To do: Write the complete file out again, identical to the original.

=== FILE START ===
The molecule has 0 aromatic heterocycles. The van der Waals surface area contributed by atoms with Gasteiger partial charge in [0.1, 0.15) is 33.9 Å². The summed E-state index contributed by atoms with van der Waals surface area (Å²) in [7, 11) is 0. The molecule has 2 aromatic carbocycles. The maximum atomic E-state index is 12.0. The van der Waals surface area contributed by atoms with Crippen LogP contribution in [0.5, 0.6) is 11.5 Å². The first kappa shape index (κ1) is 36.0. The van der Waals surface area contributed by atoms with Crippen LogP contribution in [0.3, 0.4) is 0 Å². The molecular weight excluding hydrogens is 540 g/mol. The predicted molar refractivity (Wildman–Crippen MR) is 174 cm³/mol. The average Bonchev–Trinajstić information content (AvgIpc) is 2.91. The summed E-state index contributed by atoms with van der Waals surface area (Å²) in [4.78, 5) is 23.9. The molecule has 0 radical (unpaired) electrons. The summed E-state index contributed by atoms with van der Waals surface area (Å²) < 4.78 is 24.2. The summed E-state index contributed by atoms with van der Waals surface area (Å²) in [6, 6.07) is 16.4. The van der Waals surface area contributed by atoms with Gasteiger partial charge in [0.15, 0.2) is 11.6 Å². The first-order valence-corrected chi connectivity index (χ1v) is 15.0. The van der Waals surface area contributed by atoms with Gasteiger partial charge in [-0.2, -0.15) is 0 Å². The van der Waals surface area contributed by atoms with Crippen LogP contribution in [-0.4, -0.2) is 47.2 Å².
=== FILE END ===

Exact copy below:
The molecule has 0 aromatic heterocycles. The van der Waals surface area contributed by atoms with Gasteiger partial charge in [0.1, 0.15) is 33.9 Å². The summed E-state index contributed by atoms with van der Waals surface area (Å²) in [7, 11) is 0. The molecule has 2 aromatic carbocycles. The maximum atomic E-state index is 12.0. The van der Waals surface area contributed by atoms with Crippen LogP contribution in [0.5, 0.6) is 11.5 Å². The first kappa shape index (κ1) is 36.0. The van der Waals surface area contributed by atoms with Crippen LogP contribution in [0.3, 0.4) is 0 Å². The molecular weight excluding hydrogens is 540 g/mol. The predicted molar refractivity (Wildman–Crippen MR) is 174 cm³/mol. The average Bonchev–Trinajstić information content (AvgIpc) is 2.91. The summed E-state index contributed by atoms with van der Waals surface area (Å²) in [4.78, 5) is 23.9. The molecule has 0 radical (unpaired) electrons. The summed E-state index contributed by atoms with van der Waals surface area (Å²) < 4.78 is 24.2. The summed E-state index contributed by atoms with van der Waals surface area (Å²) in [6, 6.07) is 16.4. The van der Waals surface area contributed by atoms with Gasteiger partial charge in [0.15, 0.2) is 11.6 Å². The first-order valence-corrected chi connectivity index (χ1v) is 15.0. The van der Waals surface area contributed by atoms with Gasteiger partial charge in [-0.2, -0.15) is 0 Å². The van der Waals surface area contributed by atoms with Crippen LogP contribution in [-0.4, -0.2) is 47.2 Å².